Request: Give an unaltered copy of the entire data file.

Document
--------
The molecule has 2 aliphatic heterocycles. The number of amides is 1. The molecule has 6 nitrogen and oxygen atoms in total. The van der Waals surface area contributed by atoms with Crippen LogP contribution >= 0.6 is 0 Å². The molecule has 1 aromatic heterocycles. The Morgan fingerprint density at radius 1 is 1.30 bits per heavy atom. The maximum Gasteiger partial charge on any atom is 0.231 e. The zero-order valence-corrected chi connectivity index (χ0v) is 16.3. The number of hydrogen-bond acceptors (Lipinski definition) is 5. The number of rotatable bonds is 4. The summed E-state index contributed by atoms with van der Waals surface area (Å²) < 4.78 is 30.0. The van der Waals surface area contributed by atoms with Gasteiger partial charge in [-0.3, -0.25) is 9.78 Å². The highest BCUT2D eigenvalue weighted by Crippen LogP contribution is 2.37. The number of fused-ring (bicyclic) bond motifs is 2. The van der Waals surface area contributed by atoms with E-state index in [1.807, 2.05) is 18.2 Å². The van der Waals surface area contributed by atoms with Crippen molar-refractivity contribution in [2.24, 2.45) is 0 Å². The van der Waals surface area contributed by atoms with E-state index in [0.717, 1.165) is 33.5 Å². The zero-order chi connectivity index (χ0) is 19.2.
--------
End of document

The molecule has 2 aliphatic heterocycles. The number of amides is 1. The molecule has 6 nitrogen and oxygen atoms in total. The van der Waals surface area contributed by atoms with Crippen LogP contribution >= 0.6 is 0 Å². The molecule has 1 aromatic heterocycles. The Morgan fingerprint density at radius 1 is 1.30 bits per heavy atom. The maximum Gasteiger partial charge on any atom is 0.231 e. The zero-order valence-corrected chi connectivity index (χ0v) is 16.3. The number of hydrogen-bond acceptors (Lipinski definition) is 5. The number of rotatable bonds is 4. The summed E-state index contributed by atoms with van der Waals surface area (Å²) < 4.78 is 30.0. The van der Waals surface area contributed by atoms with Gasteiger partial charge in [-0.3, -0.25) is 9.78 Å². The highest BCUT2D eigenvalue weighted by Crippen LogP contribution is 2.37. The number of fused-ring (bicyclic) bond motifs is 2. The van der Waals surface area contributed by atoms with E-state index in [1.807, 2.05) is 18.2 Å². The van der Waals surface area contributed by atoms with Crippen molar-refractivity contribution in [2.24, 2.45) is 0 Å². The van der Waals surface area contributed by atoms with E-state index in [0.717, 1.165) is 33.5 Å². The zero-order chi connectivity index (χ0) is 19.2.